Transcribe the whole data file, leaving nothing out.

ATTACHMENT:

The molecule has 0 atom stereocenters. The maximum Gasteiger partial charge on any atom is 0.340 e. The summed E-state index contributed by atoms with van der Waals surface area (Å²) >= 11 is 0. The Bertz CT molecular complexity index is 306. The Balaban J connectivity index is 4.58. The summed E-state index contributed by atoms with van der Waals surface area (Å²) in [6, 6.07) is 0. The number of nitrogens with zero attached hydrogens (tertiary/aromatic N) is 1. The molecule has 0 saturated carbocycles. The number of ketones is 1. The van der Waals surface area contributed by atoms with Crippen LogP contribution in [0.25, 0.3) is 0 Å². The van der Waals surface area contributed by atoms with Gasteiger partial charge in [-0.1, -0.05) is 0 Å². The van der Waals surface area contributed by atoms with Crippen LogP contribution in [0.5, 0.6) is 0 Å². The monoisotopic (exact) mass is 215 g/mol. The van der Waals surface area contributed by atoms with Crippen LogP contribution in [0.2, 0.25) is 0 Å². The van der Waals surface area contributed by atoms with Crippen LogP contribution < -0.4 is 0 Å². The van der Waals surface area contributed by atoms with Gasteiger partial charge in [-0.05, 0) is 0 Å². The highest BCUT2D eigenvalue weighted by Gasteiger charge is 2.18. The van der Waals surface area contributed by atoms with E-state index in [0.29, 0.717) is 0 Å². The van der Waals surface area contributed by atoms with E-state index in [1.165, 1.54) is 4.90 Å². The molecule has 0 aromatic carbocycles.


The molecule has 0 atom stereocenters. The maximum Gasteiger partial charge on any atom is 0.340 e. The summed E-state index contributed by atoms with van der Waals surface area (Å²) >= 11 is 0. The Bertz CT molecular complexity index is 306. The Balaban J connectivity index is 4.58. The summed E-state index contributed by atoms with van der Waals surface area (Å²) in [6, 6.07) is 0. The number of nitrogens with zero attached hydrogens (tertiary/aromatic N) is 1. The molecule has 0 saturated carbocycles. The number of ketones is 1. The van der Waals surface area contributed by atoms with Crippen LogP contribution in [0.25, 0.3) is 0 Å². The van der Waals surface area contributed by atoms with Gasteiger partial charge in [-0.1, -0.05) is 0 Å². The van der Waals surface area contributed by atoms with Crippen LogP contribution in [0.5, 0.6) is 0 Å². The monoisotopic (exact) mass is 215 g/mol. The van der Waals surface area contributed by atoms with Crippen LogP contribution in [0.2, 0.25) is 0 Å². The van der Waals surface area contributed by atoms with Crippen LogP contribution < -0.4 is 0 Å². The van der Waals surface area contributed by atoms with Gasteiger partial charge in [-0.05, 0) is 0 Å². The highest BCUT2D eigenvalue weighted by Gasteiger charge is 2.18. The van der Waals surface area contributed by atoms with E-state index in [0.29, 0.717) is 0 Å². The van der Waals surface area contributed by atoms with E-state index in [1.165, 1.54) is 4.90 Å². The molecule has 0 aromatic carbocycles.